Gib: Not in the least. We have been talking about this in Quebec for over a year now. We have realized that there is quite a bit of money at the consumer level for food. The consumer is paying well in Canada for what they buy. They are getting an excellent product but they are putting out the bucks. The problem is that is not getting down to the farm gate. We have a deliberate policy her and we are going to go after a larger share of that consumer dollar. Our theory is that you cannot knock people over trying to get a larger share. We decided we would go in partnership with every link in the chain between the producer and the consumer. So we said first off there is the sales barns that sell our cattle; we'll join with them in a partnership to market our cattle live. After that they go to the slaughterhouses and we said okay we'll join with them and that was our latest step. After that the meat goes through a distribution system before it reaches retail stores and they are next on our list. The distributors will join with us in a partnership. We don't want to take them over; we want to join with them. We'll share the profits they are currently making.
Kevin: Now in case people listening to this aren't aware. Give us some of the basics of what the deal actually is.
Gib: Now as you have already mentioned. We are looking at an 80% ownership of the slaughterhouse but Mr. Cola, the owner of Levinoff-Colbex, has been offered a three-year term to work with us to continue to run and manage his operation and a five-year non-competition agreement between us where he won't start an alternative business. That is what we are trying to negotiate with him right now. We have the basis of the agreement down. We haven't signed the final papers but everybody seems to agree that that is going to be what the final deal is.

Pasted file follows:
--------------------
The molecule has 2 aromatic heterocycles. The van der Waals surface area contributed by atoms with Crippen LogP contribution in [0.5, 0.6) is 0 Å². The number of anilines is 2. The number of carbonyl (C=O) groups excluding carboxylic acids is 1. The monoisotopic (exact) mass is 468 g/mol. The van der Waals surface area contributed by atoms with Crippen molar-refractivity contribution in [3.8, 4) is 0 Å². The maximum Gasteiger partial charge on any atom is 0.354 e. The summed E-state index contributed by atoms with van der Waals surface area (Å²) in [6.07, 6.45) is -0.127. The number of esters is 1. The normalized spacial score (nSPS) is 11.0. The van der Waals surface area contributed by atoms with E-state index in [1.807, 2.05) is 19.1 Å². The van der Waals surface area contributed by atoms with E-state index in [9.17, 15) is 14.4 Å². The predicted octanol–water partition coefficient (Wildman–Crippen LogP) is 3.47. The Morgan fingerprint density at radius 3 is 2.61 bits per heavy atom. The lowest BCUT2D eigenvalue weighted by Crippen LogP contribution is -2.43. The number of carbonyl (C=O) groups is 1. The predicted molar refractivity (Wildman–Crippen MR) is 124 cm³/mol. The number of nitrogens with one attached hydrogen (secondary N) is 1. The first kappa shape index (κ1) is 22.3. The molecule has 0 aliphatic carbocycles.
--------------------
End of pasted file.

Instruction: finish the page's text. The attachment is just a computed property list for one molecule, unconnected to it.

Kevin: Let's talk for a moment, just in your opinion I guess, what do you think the lessons learned here are?
Gib: The lesson learned here is that is light at the end of the tunnel and it is not as bleak as the way we originally thought it was. There is a way to get a fair share for everybody in this market. It requires a lot of good organization and willingness to cooperate amongst farmers and to get together and speak as one voice. Once you get over the hurdles of trying to be totally independent on your own and willing to join with your neighbour and stand united, the sky is the limit so to speak.
Kevin: Just shortly after that deal was executed I noticed that was a comment from the National Farmers Union that said the deal provided an inspiration for farmers across Canada. Just out of interest, in your opinion, do you see that this is the future to give farmers control? Do they need to be involved in the supply chain or own parts of supply chain; become more vertically integrated?
Gib: No they don't need to. That is going to be part of the easiest way that they can get a fair return for their labour and their investment in their own farms. They don't need to control; they don't need to own but it sure helps to be a partner in the business because then you see the books and it is a lot harder to make unjust profits in the operation. If you are a partner in the business, you have a lot more control.
Kevin: Now this is not the first time you have done this.
Gib: And not the last either, believe you me.
Kevin: Well I guess that is my question. Do you expect; do you hope from this inspiration that we just talked about that farmers will begin to examine this more seriously?
Gib: Yes once they see that the dam has been broken so to speak. They will realize that we have tremendous power and it is concretized when you get together and use that power as one group.
Kevin: But a lot of people look at Quebec as a special case because you do speak as one group where many organization where they may be effective in the rest of the country; they don't very often speak with one voice so they think Quebec can do it but the rest of us can't.
Gib: The rest of you can. It is unfortunate that we have to hurt as much as we are currently hurting in the beef business to get together but I have seen as a Quebecer tremendous strides in the rest of the country to actually get together and talk to each other and that is a very necessary first step.
Kevin: Gib Drury, I appreciate spending some time with us to tell us your story, a great story. We don't get to very often get to tell stories that are this positive which actually reflect that farmers have a little bit of control and can work together. I appreciate your time.
Gib: It has been a pleasure Kevin.